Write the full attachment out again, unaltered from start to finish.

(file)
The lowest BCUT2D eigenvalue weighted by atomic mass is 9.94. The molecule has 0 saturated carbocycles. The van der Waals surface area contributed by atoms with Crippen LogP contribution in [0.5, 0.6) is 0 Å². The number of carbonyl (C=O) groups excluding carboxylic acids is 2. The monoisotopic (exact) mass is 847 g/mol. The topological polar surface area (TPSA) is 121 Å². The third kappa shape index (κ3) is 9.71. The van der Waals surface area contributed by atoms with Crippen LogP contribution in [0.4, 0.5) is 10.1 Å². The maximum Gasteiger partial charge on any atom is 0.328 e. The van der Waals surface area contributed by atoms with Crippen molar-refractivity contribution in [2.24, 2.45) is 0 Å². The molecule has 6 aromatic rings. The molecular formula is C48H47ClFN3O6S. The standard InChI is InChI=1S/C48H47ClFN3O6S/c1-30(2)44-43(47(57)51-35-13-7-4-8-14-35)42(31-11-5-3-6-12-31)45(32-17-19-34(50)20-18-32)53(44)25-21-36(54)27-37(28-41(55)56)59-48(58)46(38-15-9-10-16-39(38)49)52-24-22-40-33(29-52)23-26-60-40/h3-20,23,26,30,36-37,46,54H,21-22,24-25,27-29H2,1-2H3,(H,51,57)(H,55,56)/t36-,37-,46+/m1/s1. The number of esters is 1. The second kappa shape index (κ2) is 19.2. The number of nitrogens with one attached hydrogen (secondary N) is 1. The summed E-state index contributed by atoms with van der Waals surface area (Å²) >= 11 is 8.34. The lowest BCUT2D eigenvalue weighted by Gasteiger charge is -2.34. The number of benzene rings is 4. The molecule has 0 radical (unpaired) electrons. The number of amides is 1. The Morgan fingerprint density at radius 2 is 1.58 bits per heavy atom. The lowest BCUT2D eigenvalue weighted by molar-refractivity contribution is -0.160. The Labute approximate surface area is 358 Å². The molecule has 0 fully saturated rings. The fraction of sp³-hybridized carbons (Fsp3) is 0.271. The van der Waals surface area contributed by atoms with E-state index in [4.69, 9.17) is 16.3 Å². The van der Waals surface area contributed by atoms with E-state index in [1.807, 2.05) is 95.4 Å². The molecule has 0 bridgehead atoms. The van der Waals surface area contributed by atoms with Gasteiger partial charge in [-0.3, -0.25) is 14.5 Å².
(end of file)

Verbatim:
The lowest BCUT2D eigenvalue weighted by atomic mass is 9.94. The molecule has 0 saturated carbocycles. The van der Waals surface area contributed by atoms with Crippen LogP contribution in [0.5, 0.6) is 0 Å². The number of carbonyl (C=O) groups excluding carboxylic acids is 2. The monoisotopic (exact) mass is 847 g/mol. The topological polar surface area (TPSA) is 121 Å². The third kappa shape index (κ3) is 9.71. The van der Waals surface area contributed by atoms with Crippen LogP contribution in [0.4, 0.5) is 10.1 Å². The maximum Gasteiger partial charge on any atom is 0.328 e. The van der Waals surface area contributed by atoms with Crippen molar-refractivity contribution in [2.24, 2.45) is 0 Å². The molecule has 6 aromatic rings. The molecular formula is C48H47ClFN3O6S. The standard InChI is InChI=1S/C48H47ClFN3O6S/c1-30(2)44-43(47(57)51-35-13-7-4-8-14-35)42(31-11-5-3-6-12-31)45(32-17-19-34(50)20-18-32)53(44)25-21-36(54)27-37(28-41(55)56)59-48(58)46(38-15-9-10-16-39(38)49)52-24-22-40-33(29-52)23-26-60-40/h3-20,23,26,30,36-37,46,54H,21-22,24-25,27-29H2,1-2H3,(H,51,57)(H,55,56)/t36-,37-,46+/m1/s1. The number of esters is 1. The second kappa shape index (κ2) is 19.2. The number of nitrogens with one attached hydrogen (secondary N) is 1. The summed E-state index contributed by atoms with van der Waals surface area (Å²) >= 11 is 8.34. The lowest BCUT2D eigenvalue weighted by Gasteiger charge is -2.34. The number of benzene rings is 4. The molecule has 0 radical (unpaired) electrons. The number of amides is 1. The Morgan fingerprint density at radius 2 is 1.58 bits per heavy atom. The lowest BCUT2D eigenvalue weighted by molar-refractivity contribution is -0.160. The Labute approximate surface area is 358 Å². The molecule has 0 fully saturated rings. The fraction of sp³-hybridized carbons (Fsp3) is 0.271. The van der Waals surface area contributed by atoms with E-state index in [4.69, 9.17) is 16.3 Å². The van der Waals surface area contributed by atoms with E-state index in [1.807, 2.05) is 95.4 Å². The molecule has 0 bridgehead atoms. The van der Waals surface area contributed by atoms with Gasteiger partial charge in [-0.3, -0.25) is 14.5 Å².